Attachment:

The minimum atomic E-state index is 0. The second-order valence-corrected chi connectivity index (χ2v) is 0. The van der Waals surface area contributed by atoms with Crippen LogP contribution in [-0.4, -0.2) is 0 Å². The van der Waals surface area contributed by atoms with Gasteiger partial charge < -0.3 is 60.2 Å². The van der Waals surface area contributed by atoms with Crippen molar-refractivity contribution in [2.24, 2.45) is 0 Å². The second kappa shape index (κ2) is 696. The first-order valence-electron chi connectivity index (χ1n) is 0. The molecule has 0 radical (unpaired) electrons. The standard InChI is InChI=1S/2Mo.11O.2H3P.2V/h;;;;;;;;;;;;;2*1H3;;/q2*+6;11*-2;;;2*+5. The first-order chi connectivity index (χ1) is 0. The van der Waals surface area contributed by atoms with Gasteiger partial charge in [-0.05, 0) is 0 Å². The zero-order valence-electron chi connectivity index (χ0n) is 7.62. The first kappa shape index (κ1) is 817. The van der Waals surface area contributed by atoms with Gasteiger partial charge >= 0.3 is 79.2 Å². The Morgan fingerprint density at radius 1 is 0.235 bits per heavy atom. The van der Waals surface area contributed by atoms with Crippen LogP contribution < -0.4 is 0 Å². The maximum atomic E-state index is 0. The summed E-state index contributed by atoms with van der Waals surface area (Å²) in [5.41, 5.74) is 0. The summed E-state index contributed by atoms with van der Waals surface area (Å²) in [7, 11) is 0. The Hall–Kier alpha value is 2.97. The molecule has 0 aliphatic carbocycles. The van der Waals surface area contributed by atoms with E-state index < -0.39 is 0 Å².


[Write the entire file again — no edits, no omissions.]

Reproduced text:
The minimum atomic E-state index is 0. The second-order valence-corrected chi connectivity index (χ2v) is 0. The van der Waals surface area contributed by atoms with Crippen LogP contribution in [-0.4, -0.2) is 0 Å². The van der Waals surface area contributed by atoms with Gasteiger partial charge < -0.3 is 60.2 Å². The van der Waals surface area contributed by atoms with Crippen molar-refractivity contribution in [2.24, 2.45) is 0 Å². The second kappa shape index (κ2) is 696. The first-order valence-electron chi connectivity index (χ1n) is 0. The molecule has 0 radical (unpaired) electrons. The standard InChI is InChI=1S/2Mo.11O.2H3P.2V/h;;;;;;;;;;;;;2*1H3;;/q2*+6;11*-2;;;2*+5. The first-order chi connectivity index (χ1) is 0. The van der Waals surface area contributed by atoms with Gasteiger partial charge in [-0.05, 0) is 0 Å². The zero-order valence-electron chi connectivity index (χ0n) is 7.62. The first kappa shape index (κ1) is 817. The van der Waals surface area contributed by atoms with Gasteiger partial charge >= 0.3 is 79.2 Å². The Morgan fingerprint density at radius 1 is 0.235 bits per heavy atom. The van der Waals surface area contributed by atoms with Crippen LogP contribution < -0.4 is 0 Å². The maximum atomic E-state index is 0. The summed E-state index contributed by atoms with van der Waals surface area (Å²) in [5.41, 5.74) is 0. The summed E-state index contributed by atoms with van der Waals surface area (Å²) in [7, 11) is 0. The Hall–Kier alpha value is 2.97. The molecule has 0 aliphatic carbocycles. The van der Waals surface area contributed by atoms with E-state index < -0.39 is 0 Å².